The current system of oncology drug revenue dependence was created 40 years ago. No one thought it would be a problem, but it is, and it’s vital that we address ways to fix it.
— Lee N. Newcomer, MD, MHA
On March 23rd, 2010, President Obama signed into law the Patient Protection and Affordable Care Act, enacting sweeping change in our health-care system. An underlying theme of the legislation is the realignment of our payment system so that it places value over volume of services. At ASCO’s first Quality Care Symposium, held recently in San Diego, Lee N. Newcomer, MD, MHA, Senior Vice President, UnitedHealthcare, discussed a payment methodology that addresses that priority and that might represent one possible future for oncology practice.
Dr. Newcomer began his presentation with a graph showing that unless qualitative cost measures are implemented in health care, by 2018 it will take half of a family’s income to pay for insurance premiums and out-of-pocket expenses. “Naturally, we can’t let that happen, so it’s incumbent on people like those of us here in San Diego to do something about it. To that end, I’m going to talk about a solution we attempted at UnitedHealthcare called the ‘episode payment’ project,” said Dr. Newcomer.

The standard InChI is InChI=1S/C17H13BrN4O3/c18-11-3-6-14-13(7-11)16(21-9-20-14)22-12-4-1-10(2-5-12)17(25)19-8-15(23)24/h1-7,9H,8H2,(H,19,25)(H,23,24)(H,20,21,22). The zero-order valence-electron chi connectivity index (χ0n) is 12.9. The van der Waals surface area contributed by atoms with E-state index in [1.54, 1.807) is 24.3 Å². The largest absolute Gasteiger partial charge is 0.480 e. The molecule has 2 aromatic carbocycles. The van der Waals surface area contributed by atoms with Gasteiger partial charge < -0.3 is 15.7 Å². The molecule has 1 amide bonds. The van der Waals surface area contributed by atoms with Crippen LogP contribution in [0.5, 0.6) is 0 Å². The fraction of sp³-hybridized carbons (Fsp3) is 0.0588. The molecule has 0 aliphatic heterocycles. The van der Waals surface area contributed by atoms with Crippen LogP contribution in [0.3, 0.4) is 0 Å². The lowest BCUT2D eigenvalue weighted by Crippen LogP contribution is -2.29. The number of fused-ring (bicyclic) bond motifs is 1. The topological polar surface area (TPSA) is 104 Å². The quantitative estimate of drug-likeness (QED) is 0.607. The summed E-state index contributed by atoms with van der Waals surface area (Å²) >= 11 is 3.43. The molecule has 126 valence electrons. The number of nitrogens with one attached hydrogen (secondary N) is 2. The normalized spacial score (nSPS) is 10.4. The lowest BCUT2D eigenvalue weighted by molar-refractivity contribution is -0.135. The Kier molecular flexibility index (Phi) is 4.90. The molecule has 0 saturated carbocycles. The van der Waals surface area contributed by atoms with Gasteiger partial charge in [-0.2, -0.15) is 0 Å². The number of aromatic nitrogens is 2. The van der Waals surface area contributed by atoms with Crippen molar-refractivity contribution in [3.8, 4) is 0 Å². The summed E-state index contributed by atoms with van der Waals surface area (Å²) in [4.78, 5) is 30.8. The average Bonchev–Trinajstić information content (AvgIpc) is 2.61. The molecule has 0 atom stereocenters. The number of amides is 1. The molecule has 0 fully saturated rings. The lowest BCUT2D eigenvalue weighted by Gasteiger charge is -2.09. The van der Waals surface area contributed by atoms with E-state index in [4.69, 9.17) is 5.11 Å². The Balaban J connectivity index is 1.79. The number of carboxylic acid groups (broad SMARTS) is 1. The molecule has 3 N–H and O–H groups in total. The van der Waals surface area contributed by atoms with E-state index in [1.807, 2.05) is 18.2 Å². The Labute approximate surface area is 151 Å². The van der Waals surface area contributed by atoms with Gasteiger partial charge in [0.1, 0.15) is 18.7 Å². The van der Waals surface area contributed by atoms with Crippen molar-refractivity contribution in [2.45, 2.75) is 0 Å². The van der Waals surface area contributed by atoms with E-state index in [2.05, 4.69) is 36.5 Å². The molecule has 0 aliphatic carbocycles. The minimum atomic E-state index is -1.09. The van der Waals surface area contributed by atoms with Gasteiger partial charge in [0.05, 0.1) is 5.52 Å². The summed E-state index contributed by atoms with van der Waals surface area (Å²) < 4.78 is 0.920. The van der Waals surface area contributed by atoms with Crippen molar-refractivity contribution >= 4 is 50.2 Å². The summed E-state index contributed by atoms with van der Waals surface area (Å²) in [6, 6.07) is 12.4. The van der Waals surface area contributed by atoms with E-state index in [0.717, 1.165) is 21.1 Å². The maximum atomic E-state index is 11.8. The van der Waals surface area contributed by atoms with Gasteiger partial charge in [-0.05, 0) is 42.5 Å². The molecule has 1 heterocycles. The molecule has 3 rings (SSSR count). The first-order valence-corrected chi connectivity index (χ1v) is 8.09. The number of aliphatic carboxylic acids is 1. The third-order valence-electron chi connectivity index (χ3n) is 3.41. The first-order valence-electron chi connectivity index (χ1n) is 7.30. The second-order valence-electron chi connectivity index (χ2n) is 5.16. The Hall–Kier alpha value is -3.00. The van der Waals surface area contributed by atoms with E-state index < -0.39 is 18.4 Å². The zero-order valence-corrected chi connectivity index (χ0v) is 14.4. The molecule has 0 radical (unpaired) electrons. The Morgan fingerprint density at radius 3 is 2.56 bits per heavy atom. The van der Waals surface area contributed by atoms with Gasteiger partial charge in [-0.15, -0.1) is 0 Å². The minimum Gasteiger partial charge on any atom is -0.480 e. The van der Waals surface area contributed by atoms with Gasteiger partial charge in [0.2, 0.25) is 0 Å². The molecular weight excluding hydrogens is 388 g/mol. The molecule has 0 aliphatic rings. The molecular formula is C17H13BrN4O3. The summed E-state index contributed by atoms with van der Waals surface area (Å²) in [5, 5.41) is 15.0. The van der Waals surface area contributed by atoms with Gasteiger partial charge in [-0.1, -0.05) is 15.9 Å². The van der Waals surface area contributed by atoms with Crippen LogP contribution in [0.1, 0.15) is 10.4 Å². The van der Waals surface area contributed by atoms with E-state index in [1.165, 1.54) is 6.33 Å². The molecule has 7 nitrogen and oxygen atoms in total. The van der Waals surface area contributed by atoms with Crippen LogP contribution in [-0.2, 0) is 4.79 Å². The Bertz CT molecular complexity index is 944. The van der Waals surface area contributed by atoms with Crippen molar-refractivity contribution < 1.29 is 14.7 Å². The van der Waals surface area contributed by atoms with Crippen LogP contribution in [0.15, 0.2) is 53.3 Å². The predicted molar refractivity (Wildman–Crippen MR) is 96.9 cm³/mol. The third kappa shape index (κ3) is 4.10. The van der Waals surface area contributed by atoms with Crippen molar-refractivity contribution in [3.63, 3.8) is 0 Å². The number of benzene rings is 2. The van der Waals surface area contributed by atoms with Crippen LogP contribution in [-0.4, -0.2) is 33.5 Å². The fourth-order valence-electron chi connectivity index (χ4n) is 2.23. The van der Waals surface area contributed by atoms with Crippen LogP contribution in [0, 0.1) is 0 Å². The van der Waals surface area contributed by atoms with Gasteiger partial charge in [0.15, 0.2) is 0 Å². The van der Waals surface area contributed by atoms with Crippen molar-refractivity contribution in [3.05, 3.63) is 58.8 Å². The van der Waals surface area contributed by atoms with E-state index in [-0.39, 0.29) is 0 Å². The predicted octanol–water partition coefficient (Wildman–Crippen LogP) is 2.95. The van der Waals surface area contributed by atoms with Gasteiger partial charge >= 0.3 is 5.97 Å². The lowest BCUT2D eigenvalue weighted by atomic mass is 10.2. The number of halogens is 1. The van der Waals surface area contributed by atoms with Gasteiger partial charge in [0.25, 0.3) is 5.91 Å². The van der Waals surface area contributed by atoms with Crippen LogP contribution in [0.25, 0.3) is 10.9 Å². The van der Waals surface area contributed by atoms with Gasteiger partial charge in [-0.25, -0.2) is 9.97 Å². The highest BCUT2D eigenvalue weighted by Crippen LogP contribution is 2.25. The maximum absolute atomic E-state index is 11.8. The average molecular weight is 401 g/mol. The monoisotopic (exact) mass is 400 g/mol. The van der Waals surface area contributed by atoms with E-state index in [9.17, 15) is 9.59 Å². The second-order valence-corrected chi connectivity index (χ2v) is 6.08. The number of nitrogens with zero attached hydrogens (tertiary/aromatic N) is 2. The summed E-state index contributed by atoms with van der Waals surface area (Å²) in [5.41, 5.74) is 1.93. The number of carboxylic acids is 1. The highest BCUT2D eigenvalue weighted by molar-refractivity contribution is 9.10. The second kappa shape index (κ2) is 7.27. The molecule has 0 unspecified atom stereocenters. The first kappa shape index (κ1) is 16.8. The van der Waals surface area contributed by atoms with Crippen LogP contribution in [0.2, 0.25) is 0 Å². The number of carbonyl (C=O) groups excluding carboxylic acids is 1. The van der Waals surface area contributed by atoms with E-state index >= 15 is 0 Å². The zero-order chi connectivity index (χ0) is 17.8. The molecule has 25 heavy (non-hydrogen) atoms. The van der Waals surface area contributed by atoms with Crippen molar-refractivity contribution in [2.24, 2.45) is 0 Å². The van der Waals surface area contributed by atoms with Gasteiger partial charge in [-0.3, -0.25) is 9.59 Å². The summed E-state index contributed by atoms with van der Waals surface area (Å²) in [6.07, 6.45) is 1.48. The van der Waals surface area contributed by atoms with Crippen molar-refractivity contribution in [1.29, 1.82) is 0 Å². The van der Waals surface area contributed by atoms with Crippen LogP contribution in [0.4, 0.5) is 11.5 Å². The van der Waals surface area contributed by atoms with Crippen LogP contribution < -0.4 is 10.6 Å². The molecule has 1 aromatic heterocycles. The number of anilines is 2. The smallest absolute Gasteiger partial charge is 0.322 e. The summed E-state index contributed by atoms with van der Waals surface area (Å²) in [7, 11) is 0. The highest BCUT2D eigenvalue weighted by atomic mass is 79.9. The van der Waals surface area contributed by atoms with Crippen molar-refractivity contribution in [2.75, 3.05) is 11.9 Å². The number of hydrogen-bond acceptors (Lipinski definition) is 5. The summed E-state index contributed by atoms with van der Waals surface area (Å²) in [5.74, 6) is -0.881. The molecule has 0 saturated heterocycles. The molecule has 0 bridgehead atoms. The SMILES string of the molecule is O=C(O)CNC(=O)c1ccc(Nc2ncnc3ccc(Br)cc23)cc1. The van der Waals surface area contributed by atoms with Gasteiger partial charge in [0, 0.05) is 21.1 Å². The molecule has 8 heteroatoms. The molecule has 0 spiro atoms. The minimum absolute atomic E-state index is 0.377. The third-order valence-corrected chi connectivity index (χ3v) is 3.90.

Setting up a New System
“Our objective was to find a way in which physicians are rewarded for identifying and implementing best practices in an environment where evidence-based care was consistently used,” said Dr. Newcomer. He added that the balancing act would be to end the oncologist’s dependence on drug selection for practice survival while retaining present income levels. “The current system of oncology drug revenue dependence was created 40 years ago. No one thought it would be a problem, but it is, and it’s vital that we address ways to fix it,” he commented.
“To reach that goal, we needed a performance measurement system with data. So, we asked physicians who entered the program to give us a single sheet of clinical information, including histology, stage, relevant genetics, and current status, which meant, for instance, that they needed to differentiate between an adjuvant patient and one who is relapsed with metastatic disease,” said Dr. Newcomer.